An apocalyptic preacher or prophet talks about the end of this present age, not what is happening in Cairo today or in Tel Aviv, or about the Donald and Hillary show. An apocalyptic teacher doesn’t need to read four or more morning newspapers before beginning to write what needs said that day … but then, does anything need to be said? It has all been said before. Just very few were listening—very few are listening today. So why should God, Father and Son, bother to address what will happen? Because a proof of deity is the ability to seal and keep secret a prophecy until shortly before the prophecy is to occur, then unseal and declare what will happen prior to the thing happening.

Why keep endtime prophecies sealed and secret until the end of the age? Because rioting masses react to the television camera: if the end of the matter were declared from its beginning, the participants in the demonstration would alter their behavior, thereby producing a differing ending to the demonstration, and as such, negate the prophecy. Only by the prophecy not being understood will the prophecy stand—and this assumes that God wants a certain “end” to the present ongoing demonstration in which all of humanity participates. And if God wants a certain end, has He stacked the deck to get this end? The Adversary would say that He has, if the end of this demonstration has humanity poised to destroy all life on earth (Matt 24:22).

As a person called to reread prophecy 40 years to the day and hour of when Garner Ted Armstrong, speaking with the authority of his father but without the knowledge of his father, said that there would be no new revelation; that all was known—as a person called to reread the vision of John 1900 years after John died (if what Justin Martyr wrote is true), I find myself being the inverse of a prophet, assigning differing sets of linguistic objects to familiar linguistic icons, setting straight what has been mistaught or falsely taught for centuries. And the Christian who will not learn from me needs to return to Paul’s treatise to the Romans: “And how are they to hear without someone preaching? And how are they to preach unless they have been sent” (Rom 10:14–15).

There is a story about a Texas Ranger arriving at a town during a riot. The city fathers wanted to know where the rest of the Rangers were. And the Ranger asked, How many riots do you have? … One Ranger was enough for one riot. One apocalyptic teacher is enough for one Apocalypse. God will send whatever help is needed to finish what has been started, and no, He is not accepting job applications.

Since being called to reread prophecy, I have done little else.


If Christ Jesus’ words will not pass away but will be fulfilled, the heavenly signs about which He spoke are sure to happen … as the world was baptized [submersed] in water and baptized unto death in the days of Noah, the world will twice more be baptized, the next time in spirit and unto life, and the last time, in fire and unto a new world, one not composed of base elements; a world that is not physical. But why baptize this world in spirit and unto life when humanity is, collectively, about as far as it can get from God? And yes, humanity has to have completely turned away from the Light before the midnight hour of the long spiritual night that began at Calvary is upon the world.

The Lord promised Noah that He would not again baptize the world in water and unto death—He doesn’t need-to, for the pattern has been established. The Ark Noah constructed of wood forms the shadow and type of the Ark of the Covenant. And as the Ark carried Noah, a preacher of righteousness, and his sons, sons of righteousness, and their wives through the waters that represented death for the remainder of humanity, the Ark of the Covenant “carried” [used loosely] Israel through the wilderness of Sin and into the Promised Land, a type and shadow of the Millennium.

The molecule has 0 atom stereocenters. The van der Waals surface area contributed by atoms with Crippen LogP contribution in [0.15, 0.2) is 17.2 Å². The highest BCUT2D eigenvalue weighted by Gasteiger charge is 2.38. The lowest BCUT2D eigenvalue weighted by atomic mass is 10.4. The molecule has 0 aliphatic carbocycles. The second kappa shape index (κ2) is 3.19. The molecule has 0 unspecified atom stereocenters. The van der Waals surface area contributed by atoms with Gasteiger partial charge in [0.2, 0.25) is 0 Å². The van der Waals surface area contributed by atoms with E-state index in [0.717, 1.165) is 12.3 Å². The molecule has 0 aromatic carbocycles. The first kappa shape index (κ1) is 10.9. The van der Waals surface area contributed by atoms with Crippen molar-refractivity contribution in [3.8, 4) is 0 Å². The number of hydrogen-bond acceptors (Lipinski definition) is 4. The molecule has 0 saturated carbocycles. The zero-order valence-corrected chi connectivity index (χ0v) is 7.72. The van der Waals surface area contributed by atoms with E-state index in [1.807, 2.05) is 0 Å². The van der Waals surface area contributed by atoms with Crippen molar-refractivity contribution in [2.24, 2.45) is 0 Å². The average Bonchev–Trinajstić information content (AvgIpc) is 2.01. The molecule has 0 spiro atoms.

With God, arks are vessels by which a remnant population crosses from one age into the next age. Therefore, the physical Ark of the Covenant when placed in the temple Solomon built did not have in it the jar of manna, nor Aaron’s budded staff, but only had in it the two tablets that Moses put there at Horeb [Mt. Sinai] (2 Chron 5:10); for in crossing from this present age into either the Millennium as an earthly type of heaven, or into heaven, Christ Jesus as the true bread of life will be either King of kings and Lord of lords, or will be in the person. And Aaron will no longer be the chosen one to serve God the Father. But every person who either enters the Millennium or enters heaven will have the Law written on hearts and placed in minds; hence, every person will be the reality foreshadowed by the Ark of the Covenant as well as by Noah’s Ark.

Baptism by spirit unto life transforms the person into a reasonable facsimile of the Ark of the Covenant when Solomon’s temple was dedicated …

The first three kings of Israel—Saul, David, and Solomon—represent in type the reigning entities over a second nation of Israel in the Affliction, Endurance, and Millennium, with King Saul having an evil spirit forming the type of the man of perdition, an Arian Christian possessed by the Adversary, in the Affliction. King David will now form the type of the glorified Jesus as the Son of Man reigning over the single kingdom of this world in the Endurance of Jesus. Then Solomon will form the shadow and type of the Christ, reigning as King of kings and Lord of lords in the Millennium … if Solomon were not to form the shadow and type of the Christ in the Millennium, then Solomon would have grievously sinned in offering sacrifices to the Lord when the temple was dedicated; for Solomon was not of the Levitical priesthood.

Christians tend to ignore details, little things, like Solomon offering sacrifices a bunch when the temple was dedicated; like what happened to the jar of manna that was in the Ark of the Covenant. But Christians also tend to ignore major principles, such as Jesus telling Jews seeking His life, “‘Do not think that I will accuse you to the Father. There is one who accuses you: Moses, on whom you have set your hope’” (John 5:45). And where does Moses testify against Israel (accuse Israel) and a second nation of Israel? In the book placed beside the Ark (Deut 31:26), this book being Deuteronomy, the explication of Paul’s righteousness based on faith (Rom 10:6).